Apple is trying to keep its employees from taking surveys on pay equity. But it’s illegal. What makes it worse is that Apple is thumping its chest that it doesn’t have a pay inequity problem. They shouldn’t with a $2.46 trillion dollar market cap and only ~147,000 employees.
xkcd: Every Data Table
Management platform for Infrastructure as Code Automation and Collaboration
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Root cause of failure, root cause of success
“That’s the point of the thought exercise. 🙂 Finding a single ‘root cause’ of a failure is the same as finding a single ‘root cause’ of a success — subject to all pitfalls in doing so. 🙂 — John Allspaw”
How to audit and secure an AWS account
“But where do you start when it comes to securing your AWS account?” Here. You can start here.
Firewalls and middleboxes can be weaponized for gigantic DDoS attacks
“Academics discover novel DDoS attack vector abusing the TCP protocol… The new DDoS technique can be used to launch attacks with amplification factors in the realm of 1000x and more.” Well this is bad.
Service Reliability Math that Every Engineer Should Know
“For a service to be up 99.99999% of the time, it can only be down at most 3 seconds every year. Unfortunately, achieving that milestone is a herculean task, even for the most experienced site reliability engineering teams.”
Notes on the Perfidy of Dashboards
Some very salient points about dashboards. Dashboards need to be dynamic, provide context, and be able to show useful, actionable information. “We need more vendors to think about building for queryability, explorability, and the ability to follow a trail of breadcrumbs. Modern systems are going to demand more and more of this approach.”
Go, Rust “net” library affected by critical IP address validation vulnerability
“[A]pplications relying on net could be vulnerable to indeterminate Server-Side Request Forgery (SSRF) and Remote File Inclusion (RFI) vulnerabilities.”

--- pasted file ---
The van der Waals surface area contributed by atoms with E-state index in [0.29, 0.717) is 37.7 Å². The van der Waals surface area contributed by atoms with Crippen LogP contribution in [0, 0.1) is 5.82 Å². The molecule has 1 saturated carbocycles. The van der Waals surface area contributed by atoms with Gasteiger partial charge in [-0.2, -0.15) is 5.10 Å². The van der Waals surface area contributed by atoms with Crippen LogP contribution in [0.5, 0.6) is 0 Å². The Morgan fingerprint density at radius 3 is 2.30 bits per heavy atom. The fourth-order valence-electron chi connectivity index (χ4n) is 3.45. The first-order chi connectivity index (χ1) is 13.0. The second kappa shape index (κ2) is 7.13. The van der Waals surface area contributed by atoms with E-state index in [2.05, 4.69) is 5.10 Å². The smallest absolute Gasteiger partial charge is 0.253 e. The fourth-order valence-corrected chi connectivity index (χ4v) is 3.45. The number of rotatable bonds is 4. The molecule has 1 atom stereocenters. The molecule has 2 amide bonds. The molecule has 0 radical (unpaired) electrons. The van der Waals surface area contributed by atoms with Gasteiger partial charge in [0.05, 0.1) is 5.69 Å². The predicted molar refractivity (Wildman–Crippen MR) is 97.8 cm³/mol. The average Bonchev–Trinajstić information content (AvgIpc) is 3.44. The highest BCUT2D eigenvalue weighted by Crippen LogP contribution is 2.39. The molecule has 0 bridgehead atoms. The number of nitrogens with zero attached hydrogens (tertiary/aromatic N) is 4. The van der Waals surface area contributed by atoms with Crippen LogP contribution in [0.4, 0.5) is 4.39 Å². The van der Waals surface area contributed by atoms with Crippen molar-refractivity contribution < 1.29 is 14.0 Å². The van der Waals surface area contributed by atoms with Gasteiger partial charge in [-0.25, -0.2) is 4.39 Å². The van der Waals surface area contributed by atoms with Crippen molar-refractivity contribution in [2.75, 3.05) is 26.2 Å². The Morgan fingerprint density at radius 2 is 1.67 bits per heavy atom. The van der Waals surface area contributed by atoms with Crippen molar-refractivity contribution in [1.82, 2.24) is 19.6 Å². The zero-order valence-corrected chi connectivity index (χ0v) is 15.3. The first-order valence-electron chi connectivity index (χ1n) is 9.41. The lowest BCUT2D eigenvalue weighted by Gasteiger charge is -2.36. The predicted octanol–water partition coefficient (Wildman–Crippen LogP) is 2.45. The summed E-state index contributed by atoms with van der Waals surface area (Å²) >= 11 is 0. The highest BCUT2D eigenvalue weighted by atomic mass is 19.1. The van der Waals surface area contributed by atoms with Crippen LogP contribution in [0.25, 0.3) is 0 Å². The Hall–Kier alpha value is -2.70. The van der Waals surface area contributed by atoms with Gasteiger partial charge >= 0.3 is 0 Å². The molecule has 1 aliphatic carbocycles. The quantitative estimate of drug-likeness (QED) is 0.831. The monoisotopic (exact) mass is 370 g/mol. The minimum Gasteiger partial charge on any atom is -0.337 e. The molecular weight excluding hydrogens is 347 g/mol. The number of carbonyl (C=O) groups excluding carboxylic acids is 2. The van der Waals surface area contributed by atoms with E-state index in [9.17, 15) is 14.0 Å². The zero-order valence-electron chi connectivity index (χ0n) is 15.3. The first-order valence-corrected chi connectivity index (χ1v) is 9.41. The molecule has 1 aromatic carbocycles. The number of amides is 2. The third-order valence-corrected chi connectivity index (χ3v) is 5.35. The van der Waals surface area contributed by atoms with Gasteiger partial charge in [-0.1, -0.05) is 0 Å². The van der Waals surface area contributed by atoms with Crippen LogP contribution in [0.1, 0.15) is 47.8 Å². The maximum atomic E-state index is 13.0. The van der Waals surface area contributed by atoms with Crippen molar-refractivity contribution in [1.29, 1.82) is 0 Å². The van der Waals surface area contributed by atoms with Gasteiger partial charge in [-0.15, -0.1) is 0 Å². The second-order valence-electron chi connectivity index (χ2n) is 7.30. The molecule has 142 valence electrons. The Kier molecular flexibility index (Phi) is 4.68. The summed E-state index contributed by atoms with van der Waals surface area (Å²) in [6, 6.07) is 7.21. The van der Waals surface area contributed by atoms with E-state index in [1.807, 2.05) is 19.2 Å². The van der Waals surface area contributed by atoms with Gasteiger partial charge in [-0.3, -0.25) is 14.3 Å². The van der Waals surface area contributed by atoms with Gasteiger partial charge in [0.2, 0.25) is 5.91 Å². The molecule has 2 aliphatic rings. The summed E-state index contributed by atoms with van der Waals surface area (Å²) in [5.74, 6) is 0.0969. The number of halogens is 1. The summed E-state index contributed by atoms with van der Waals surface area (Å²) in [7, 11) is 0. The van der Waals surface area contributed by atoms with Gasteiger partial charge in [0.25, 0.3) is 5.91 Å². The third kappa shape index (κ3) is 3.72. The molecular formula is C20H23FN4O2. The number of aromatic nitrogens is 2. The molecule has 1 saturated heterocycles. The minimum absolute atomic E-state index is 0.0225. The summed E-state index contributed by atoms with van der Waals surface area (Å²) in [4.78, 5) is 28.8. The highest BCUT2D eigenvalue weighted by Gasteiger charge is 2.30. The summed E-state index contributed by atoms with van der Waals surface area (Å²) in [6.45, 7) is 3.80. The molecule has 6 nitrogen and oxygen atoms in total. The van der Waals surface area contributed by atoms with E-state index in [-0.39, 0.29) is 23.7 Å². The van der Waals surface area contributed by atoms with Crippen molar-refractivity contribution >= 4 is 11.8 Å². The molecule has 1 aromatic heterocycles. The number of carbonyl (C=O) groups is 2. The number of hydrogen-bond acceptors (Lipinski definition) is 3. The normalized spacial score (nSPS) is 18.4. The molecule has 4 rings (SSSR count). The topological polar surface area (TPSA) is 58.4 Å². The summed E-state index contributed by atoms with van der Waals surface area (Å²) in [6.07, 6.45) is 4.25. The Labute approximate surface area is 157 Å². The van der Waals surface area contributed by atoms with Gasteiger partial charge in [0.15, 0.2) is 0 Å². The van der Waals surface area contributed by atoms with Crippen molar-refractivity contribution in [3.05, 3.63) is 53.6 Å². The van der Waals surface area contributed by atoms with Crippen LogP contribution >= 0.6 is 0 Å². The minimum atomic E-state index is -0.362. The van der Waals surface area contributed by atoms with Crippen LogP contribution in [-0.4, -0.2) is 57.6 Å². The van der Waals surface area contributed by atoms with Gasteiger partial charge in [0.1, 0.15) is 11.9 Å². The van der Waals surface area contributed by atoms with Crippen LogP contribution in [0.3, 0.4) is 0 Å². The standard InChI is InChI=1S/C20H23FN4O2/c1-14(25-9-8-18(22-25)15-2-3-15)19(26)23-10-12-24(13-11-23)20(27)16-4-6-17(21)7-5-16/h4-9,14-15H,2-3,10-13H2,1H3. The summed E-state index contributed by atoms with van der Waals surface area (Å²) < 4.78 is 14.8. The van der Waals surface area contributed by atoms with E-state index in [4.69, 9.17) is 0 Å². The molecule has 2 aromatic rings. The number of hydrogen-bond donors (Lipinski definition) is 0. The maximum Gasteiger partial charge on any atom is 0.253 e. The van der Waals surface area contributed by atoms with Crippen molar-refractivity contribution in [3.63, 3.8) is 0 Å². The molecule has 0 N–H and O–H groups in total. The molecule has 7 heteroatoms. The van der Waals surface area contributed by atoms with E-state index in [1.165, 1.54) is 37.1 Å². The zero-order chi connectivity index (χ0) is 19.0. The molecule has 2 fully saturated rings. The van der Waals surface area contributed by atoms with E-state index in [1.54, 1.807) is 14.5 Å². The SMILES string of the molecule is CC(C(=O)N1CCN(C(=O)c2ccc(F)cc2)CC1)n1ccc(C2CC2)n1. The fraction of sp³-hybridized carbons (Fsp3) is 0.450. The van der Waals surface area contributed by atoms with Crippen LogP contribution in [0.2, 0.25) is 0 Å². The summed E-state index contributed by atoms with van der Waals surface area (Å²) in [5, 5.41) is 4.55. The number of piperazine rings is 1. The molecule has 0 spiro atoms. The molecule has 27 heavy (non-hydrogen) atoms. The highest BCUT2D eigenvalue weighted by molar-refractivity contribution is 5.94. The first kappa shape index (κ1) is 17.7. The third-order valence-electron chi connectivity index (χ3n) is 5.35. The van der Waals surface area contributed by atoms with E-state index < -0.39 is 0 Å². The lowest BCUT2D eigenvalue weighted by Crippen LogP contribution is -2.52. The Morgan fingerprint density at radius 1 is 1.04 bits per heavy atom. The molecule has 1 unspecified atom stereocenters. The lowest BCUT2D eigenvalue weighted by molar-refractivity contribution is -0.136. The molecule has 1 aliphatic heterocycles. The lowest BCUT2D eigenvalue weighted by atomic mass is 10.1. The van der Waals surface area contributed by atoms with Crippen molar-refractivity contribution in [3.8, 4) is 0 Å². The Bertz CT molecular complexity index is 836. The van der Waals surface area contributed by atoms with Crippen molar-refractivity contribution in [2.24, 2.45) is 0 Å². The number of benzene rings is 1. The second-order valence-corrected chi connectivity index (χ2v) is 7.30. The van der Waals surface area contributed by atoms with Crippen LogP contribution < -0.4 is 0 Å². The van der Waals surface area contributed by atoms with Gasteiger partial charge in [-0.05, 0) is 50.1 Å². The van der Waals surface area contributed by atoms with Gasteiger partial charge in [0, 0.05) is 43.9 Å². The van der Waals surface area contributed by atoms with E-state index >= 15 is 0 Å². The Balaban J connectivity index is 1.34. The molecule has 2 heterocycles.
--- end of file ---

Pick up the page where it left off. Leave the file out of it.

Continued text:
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This is why Valve is switching from Debian to Arch for Steam Deck’s Linux OS
It always fascinates me when a project, like Steam Deck, chooses a Linux distro. Choosing Arch allows for Steam to make more iterative updates quickly. Including kernel changes. Which would be a pain to do on Debian without some kind of forking. The thing that gets me is that I fully intend to own a Steam Deck. I also plan to use it as a desktop computer as well. I wonder how consumers will use this device and how Steam will handle supporting it.
A RedMonk Conversation: Arm64 for the Best Price/Performance on AWS: Why You Should Take The Graviton Challenge
Everyone knows I’m a big ARM fan. ARM dominating the mobile phone market is just the beginning. Cheaper but performant, compute that allows for savings to get passed on to the buyer is hard to pass up. If you’re smart, you’ll commit to being able to run new services on ARM very soon. Then figure out how to get the rest of your codebase ported over the next two years should be a top priority. You’ll be light years ahead when some amazing chips start shipping. Note: This has to go better than your switch to IPv6.
A Container Security Checklist
“Published by O’Reilly, Liz Rice’s Container Security book provides a security checklist covering the need-to-know when deciding how to protect deployments running on containers. Liz gave us an outline of the checklist in her GOTOpia Europe 2020 presentation and took a deep dive into the specifics of certain likely vulnerabilities that you need to prevent.”
Bobbycar - A demonstration of Red Hat Open Hybrid Cloud, the platform for your IoT solutions
This is a really cool demo.
Common code for Kubernetes CSI sidecar containers (e.g.
Lucet, the Sandboxing WebAssembly Compiler.
Use Git installed in Bash on Windows/Windows Subsystem for Linux (WSL) from Windows and Visual Studio Code (VSCode)
“Five Fifths Voter is a web application tool designed to enable and empower Black people and others to exercise their right to vote by ensuring their voice is heard”
DevOps’ish Tweet of the Week